Working to keep the West special

Disrupted Ecosystems


Climate change could make major changes in the character of our mountains and other ecosystems and in the abundance and variety of life they support.

The Rocky Mountains' famous wildflowers, meadows, and expanses of mountain-top tundra could all be greatly reduced, or perhaps almost vanish, as a result of climate change. So could many alpine species of animals and plants. For example, researchers near Crested Butte, Colorado -- the state's official wildflower capital -- have found by artificially warming mountain meadows with heat lamps that higher temperatures reduce wildflowers and lead to more sagebrush.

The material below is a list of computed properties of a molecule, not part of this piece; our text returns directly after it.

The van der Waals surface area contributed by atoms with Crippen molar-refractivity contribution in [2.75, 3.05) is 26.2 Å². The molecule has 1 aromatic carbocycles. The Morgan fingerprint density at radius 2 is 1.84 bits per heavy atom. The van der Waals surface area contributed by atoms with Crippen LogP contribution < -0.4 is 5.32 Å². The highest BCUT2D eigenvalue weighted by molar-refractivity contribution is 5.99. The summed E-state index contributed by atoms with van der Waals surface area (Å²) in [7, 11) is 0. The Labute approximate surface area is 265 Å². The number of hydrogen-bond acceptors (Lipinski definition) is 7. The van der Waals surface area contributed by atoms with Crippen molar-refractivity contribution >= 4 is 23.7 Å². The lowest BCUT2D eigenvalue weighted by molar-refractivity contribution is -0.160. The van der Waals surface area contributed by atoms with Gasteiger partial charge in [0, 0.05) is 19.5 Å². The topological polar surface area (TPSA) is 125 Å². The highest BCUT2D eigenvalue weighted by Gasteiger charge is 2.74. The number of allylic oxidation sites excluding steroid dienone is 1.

“We're projecting, from these experiments, there's going to be a tremendous decline in the abundance of the flowers. You think of meadows strewn with gorgeous flowers. Many of those flowering plants are going to be decimated.''

Dr. John Harte, University of California, Berkeley

For more information on disrupted ecosystems resulting from a changed climate, see pages 19-24 of our report National Parks in Peril: The Threats of Climate Disruption and pages 21-28 of our report Hotter and Drier: The West's Changed Climate. More details are also available in our reports Greater Yellowstone in Peril and Glacier National Park in Peril.